The traditional answer given to this question is that miracles haven't ceased and that Bible miracles are only perceived to happen frequently because of the close proximity of such verses. I actually agree with the latter part of the explanation — but not the former. This is because they like to say that miracles do not necessarily defy the laws of nature.
...and yet that's what the Bible seems to suggest.
The laws of nature have not changed since the Bible was written. It is not far fetched then to believe that any anecdote about miraculous events in the Bible either have scientific explanations today that didn't exist in human epistemology then or they were more likely myths imbibed from neighboring cultures (such as the story of Noah's Ark — which was quite likely inherited from an older Sumerian epic of a king named Gilgamesh).
Either way, while I am willing to concede that it is reasonable to consider miracles to be a function of mathematical improbability, the nature of such events does not defy nature.
Question: Why is there no compelling evidence outside of the Bible about the existence of Christ?
Because the Christ story is very likely the latest concoction of the Sun God myth. Also, the name Jesus Christ is latin and does not occur in any Greek original. If evidence exists that the character of Jesus is real, then we are looking under the wrong name. We should be looking for "Yeshua". The only problem is that the Yeshua story occurs in the Bible twice — which validates the Sun God theory. Recall the story of Joseph and his twelve brothers.
Compare and contrast that story with Jesus and his twelve disciples.
Compare and contrast that story with Jesus and his twelve disciples.
Two stories. Same Hebrew hero name. Same themes. Same archetypes. Same Bible. Different interpretations. You would be surprised at how often this happens in the Bible.
Fascinating, isn't it?
Needless to say, you should note that most Christians are not aware of the Sun God myth. They know nothing about the astro-heliological historicity of ancient gods like Dionysus, Mythra, Hercules, Horus and many, many others. So there may be very little point in trying to have this conversation with an elder who has no previous knowledge of these historical correlations uncovered centuries ago. They really need to check that out.
Question: If God so loved the world, why would he punish homosexuals who want to serve him?
The Bible is an ancient compilation of moral anecdotes steeped in middle eastern culture. Concordantly, there is nowhere in the Bible that makes provision for the salvation of homosexuals — not because it is impossible for them to be saved, but because middle eastern culture is inherently prejudiced against homosexuals, black people, and women.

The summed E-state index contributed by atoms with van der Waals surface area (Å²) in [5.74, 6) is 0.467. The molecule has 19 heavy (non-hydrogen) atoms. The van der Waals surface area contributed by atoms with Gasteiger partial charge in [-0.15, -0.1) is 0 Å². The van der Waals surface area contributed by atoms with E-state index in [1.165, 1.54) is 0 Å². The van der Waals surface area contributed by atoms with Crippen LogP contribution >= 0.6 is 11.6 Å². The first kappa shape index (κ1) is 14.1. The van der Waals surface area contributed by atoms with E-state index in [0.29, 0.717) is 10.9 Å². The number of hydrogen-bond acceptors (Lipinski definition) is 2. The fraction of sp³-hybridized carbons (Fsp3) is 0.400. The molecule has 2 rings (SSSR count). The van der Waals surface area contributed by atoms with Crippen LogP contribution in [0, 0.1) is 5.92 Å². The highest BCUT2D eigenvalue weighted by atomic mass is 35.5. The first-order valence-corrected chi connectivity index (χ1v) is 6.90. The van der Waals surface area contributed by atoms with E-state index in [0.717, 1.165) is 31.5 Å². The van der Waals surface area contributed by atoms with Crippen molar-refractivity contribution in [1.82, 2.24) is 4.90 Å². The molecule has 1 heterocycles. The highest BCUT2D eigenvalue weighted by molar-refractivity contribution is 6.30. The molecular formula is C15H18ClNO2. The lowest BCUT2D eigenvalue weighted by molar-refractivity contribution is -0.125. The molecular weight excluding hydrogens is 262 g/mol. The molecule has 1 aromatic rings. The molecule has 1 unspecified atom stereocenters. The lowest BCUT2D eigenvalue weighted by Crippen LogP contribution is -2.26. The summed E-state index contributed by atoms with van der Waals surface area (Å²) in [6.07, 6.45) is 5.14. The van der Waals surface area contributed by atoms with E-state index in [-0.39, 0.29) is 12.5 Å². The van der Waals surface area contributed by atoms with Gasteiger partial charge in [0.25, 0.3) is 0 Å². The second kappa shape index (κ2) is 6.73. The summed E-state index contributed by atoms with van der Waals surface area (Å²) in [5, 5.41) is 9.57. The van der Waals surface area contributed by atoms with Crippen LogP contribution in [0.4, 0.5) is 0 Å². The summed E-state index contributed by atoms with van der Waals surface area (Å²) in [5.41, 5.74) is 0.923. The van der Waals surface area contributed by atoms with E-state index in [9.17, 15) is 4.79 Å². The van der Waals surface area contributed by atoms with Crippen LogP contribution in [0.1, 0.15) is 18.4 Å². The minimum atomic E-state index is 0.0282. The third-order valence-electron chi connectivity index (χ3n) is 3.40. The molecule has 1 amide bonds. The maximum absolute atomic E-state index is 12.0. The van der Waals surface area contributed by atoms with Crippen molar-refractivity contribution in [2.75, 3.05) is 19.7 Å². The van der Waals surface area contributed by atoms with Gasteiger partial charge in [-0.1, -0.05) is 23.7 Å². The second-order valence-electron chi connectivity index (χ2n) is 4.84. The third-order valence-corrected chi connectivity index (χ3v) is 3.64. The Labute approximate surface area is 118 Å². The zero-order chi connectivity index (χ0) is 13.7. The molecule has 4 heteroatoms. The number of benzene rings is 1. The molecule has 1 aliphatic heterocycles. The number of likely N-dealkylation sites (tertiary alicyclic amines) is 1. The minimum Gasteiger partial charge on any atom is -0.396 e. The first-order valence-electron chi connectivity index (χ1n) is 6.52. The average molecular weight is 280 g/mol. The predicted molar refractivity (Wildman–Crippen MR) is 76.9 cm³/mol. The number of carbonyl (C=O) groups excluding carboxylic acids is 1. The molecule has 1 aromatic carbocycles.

Secondly we only found out recently that homosexuality has genetically causal factors. Because of this quandary, many homosexual Christians prefer to join the Catholic ministry in many of their celibate ministerial positions as a way of "atoning" for themselves without committing the sin of homosexuality. That seemed like a good idea at the time.
...at least on paper — until they started to help themselves to the altar boys.
Either way, John 3:16 is pretty clear. For if God so loved the world, then it only logically follows that he also loves homosexuals. Of course, how one rationalizes that and the sin of homosexuality is really up to their imagination. What really blows my mind is that there are religious homosexuals at all. It's not an implausible thought — just a fascinating one.
Question: If we go to heaven right after we die, doesn't that conflict with Ecclesiastes 9:5-6, which would defeat the point of the resurrection in Revelation?
The notion that souls go to heaven immediately after death is a late 19th century, early 20th century fable concocted from a mistranslation of Christ's conversation with the thief on the cross. Christ words translated accurately should say "I am telling you this day that you will [eventually] meet me in paradise" — not "Today you will be with me in paradise".
This means that every modern Christian anecdote about people dreaming about their loved ones that have passed on appearing to them from heaven is nothing more than wishful thinking. The same can be said of all those Christian writers who've written about near death experiences where they visited Jesus or spent a minute in the depths of hell.
They're all frauds scheming to take your money. The Bible says so.
Question: If God is omniscient (all knowing), then what would be the point of prayer?
Excellent question. There isn't one. When I was growing up in Christianity, I made this deduction when I was only 11 years old. What really surprised me was that none of the adults around me came to this deduction themselves. They were so wrapped up in their ritualism that they did not stop to think that what they were doing was rather pointless.
God already knew what they were asking for (Psalm 37:4). So why ask for it? As amused as I was about their folly, I still prayed — but for the forgiveness of my naughty deeds. But after reading about the acts of genocide in the Bible, I had a question for my elders:
Question: Why didn't God give the people exterminated in the Old Testament a chance to repent?